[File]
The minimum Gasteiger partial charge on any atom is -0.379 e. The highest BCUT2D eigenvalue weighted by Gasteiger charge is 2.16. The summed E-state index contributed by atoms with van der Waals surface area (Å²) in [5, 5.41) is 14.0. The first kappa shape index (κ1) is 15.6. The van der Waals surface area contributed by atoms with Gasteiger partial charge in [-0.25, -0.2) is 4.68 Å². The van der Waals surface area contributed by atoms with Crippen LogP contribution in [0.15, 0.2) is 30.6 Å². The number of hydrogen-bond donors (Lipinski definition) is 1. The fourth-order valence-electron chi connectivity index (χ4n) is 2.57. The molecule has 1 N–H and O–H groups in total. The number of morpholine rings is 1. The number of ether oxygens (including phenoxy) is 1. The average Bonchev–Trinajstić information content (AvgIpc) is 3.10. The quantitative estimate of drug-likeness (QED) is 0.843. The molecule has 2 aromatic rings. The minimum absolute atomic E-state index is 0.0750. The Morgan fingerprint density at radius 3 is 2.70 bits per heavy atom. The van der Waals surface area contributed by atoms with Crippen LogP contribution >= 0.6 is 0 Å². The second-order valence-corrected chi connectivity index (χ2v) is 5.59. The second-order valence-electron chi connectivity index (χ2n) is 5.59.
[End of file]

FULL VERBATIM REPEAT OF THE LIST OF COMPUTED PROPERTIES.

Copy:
The minimum Gasteiger partial charge on any atom is -0.379 e. The highest BCUT2D eigenvalue weighted by Gasteiger charge is 2.16. The summed E-state index contributed by atoms with van der Waals surface area (Å²) in [5, 5.41) is 14.0. The first kappa shape index (κ1) is 15.6. The van der Waals surface area contributed by atoms with Gasteiger partial charge in [-0.25, -0.2) is 4.68 Å². The van der Waals surface area contributed by atoms with Crippen LogP contribution in [0.15, 0.2) is 30.6 Å². The number of hydrogen-bond donors (Lipinski definition) is 1. The fourth-order valence-electron chi connectivity index (χ4n) is 2.57. The molecule has 1 N–H and O–H groups in total. The number of morpholine rings is 1. The number of ether oxygens (including phenoxy) is 1. The average Bonchev–Trinajstić information content (AvgIpc) is 3.10. The quantitative estimate of drug-likeness (QED) is 0.843. The molecule has 2 aromatic rings. The minimum absolute atomic E-state index is 0.0750. The Morgan fingerprint density at radius 3 is 2.70 bits per heavy atom. The van der Waals surface area contributed by atoms with Crippen LogP contribution >= 0.6 is 0 Å². The second-order valence-corrected chi connectivity index (χ2v) is 5.59. The second-order valence-electron chi connectivity index (χ2n) is 5.59.